The Maldives – I’m On A High

Click here for the audio version of this post.

I’m so high on life right now that I feel drunk (and you should know that the Maldives is a Muslim country, so I’ve not had a drop of alcohol – it’s illegal here).  The hangover from this is going to be rough.

This whole ‘feeling everything’ is getting annoying.  Every single day I have these moments where I just cannot hold back the tears of joy.  Thirty-eight years of restraining my emotions and they’re all coming out now.  It’s spectacular.  I’m in love with my life again.

I was on a boat heading to a small, local island in the Maldives yesterday when it hit me.  We were just leaving port.  I was one of two women and the only Westerner, which meant the only one with light skin, blonde hair, and blue eyes.  The other woman was on her honeymoon.

The water was as crystal clear as the pictures you see.  I’ve not edited a single photo from the Maldives.  And the temperature was perfect.  I felt the breeze on my face as we sailed out into the middle of the Indian Ocean.  Literally, the middle of the ocean.  And there they were, the tears that come out of nowhere.  I don’t know how I got here, how I got to see my dream through, but I just thought to myself, Damn girl, you did it.  And I promised myself I wouldn’t stop smiling for the rest of the day.

The Maldives are as picturesque as you see in the photos.  They are as magical as they seem.  And yes, you should come here.  It’s been a pivotal point in this journey for me.

The captain of our boat looked exactly like Johnny Depp in Pirates of the Caribbean.  And he had three other staff members with him, each of them equally as sun damaged and weathered from the hard work they do each day.  I was able to crawl down a short flight of stairs and into the boat, of course each of them there to help when and if needed.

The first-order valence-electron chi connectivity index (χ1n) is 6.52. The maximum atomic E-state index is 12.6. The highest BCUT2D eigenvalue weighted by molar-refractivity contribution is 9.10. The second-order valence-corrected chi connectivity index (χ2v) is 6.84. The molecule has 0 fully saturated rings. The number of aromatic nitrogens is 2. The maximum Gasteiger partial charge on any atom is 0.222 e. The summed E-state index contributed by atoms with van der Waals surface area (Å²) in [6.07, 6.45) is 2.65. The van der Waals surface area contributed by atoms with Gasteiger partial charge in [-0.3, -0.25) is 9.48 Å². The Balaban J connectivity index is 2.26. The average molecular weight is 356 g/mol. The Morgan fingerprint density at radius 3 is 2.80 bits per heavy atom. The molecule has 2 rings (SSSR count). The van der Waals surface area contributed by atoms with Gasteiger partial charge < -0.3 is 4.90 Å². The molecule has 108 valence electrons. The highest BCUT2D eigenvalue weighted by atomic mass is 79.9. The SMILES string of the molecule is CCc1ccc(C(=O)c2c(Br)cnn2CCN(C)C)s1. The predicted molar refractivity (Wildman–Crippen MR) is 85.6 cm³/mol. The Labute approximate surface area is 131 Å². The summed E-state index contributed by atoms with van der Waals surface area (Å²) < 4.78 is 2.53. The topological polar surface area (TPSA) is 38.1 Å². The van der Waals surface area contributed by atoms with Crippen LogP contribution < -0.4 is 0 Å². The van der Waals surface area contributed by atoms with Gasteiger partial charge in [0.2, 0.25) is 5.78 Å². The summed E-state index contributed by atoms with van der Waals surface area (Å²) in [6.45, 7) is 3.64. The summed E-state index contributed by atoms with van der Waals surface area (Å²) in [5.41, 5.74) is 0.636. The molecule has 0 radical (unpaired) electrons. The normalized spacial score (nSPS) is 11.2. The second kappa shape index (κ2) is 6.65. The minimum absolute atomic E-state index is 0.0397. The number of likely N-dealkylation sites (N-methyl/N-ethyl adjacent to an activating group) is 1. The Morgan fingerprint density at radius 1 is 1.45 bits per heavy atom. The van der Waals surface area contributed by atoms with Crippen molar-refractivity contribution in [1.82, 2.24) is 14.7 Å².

We were headed towards a sand bank.  A sand bank is basically an island of sand.  It exposes its perfectly white, clean sand when the tide is down, and it covers itself in the clear ocean water when the tide comes up.  The boat itself cannot ‘dock’ on the sand bank as it would get stuck.  As we were approaching, one of the young men asked me if they would like them to carry me to the bank.  I told them maybe, but I thought I could swim most of the way, and then just crawl the distance when it became too shallow to swim.  After all, I am a diver and the ocean doesn’t scare me.  It’s one place where I can be free of the confines of a wheelchair.

Everyone else climbed down a ladder on the opposite side of the boat but I just jumped in the far distance from the edge of the boat and into the ocean.  I actually love those first jumps out of a boat and into the ocean.  I think there’s a sense of freedom that I get with it.  I started my swim towards the sand bank with the captain following along next to me.  It didn’t take long before the water became too shallow for me to swim and the sand was rougher and sharper than I expected.  I was wearing a long sleeve sun shirt and leggings that I had rolled up past my knees.  Because this is a Muslim country, bikinis and skin exposure are frowned upon.  I would have worn my long sleeve sun shirt anyway, and should have left my leggings rolled down (I have cuts all over my knees and a viscous sunburn now).  I asked the captain of the boat if he could help me the rest of the way.  It was pretty far and I was struggling.  I suggested I just get on his back but he insisted on picking me up like a baby.  Keep in my mind that he spoke very little English, so communicating was mostly hand singles as the waves crashed over us.

He picked me up and started the journey.  I have had many people carry me through the waves of the ocean and know that it’s not an easy task to move dead weight as the current pushes and pulls.  He was handling it though, and at one point asked me to put my arms around his neck.  This made sense, I was slipping and sliding everywhere.  Whatever you need to get me there, I thought as I looked down and saw blood gushing down my leg from the cuts on my knee.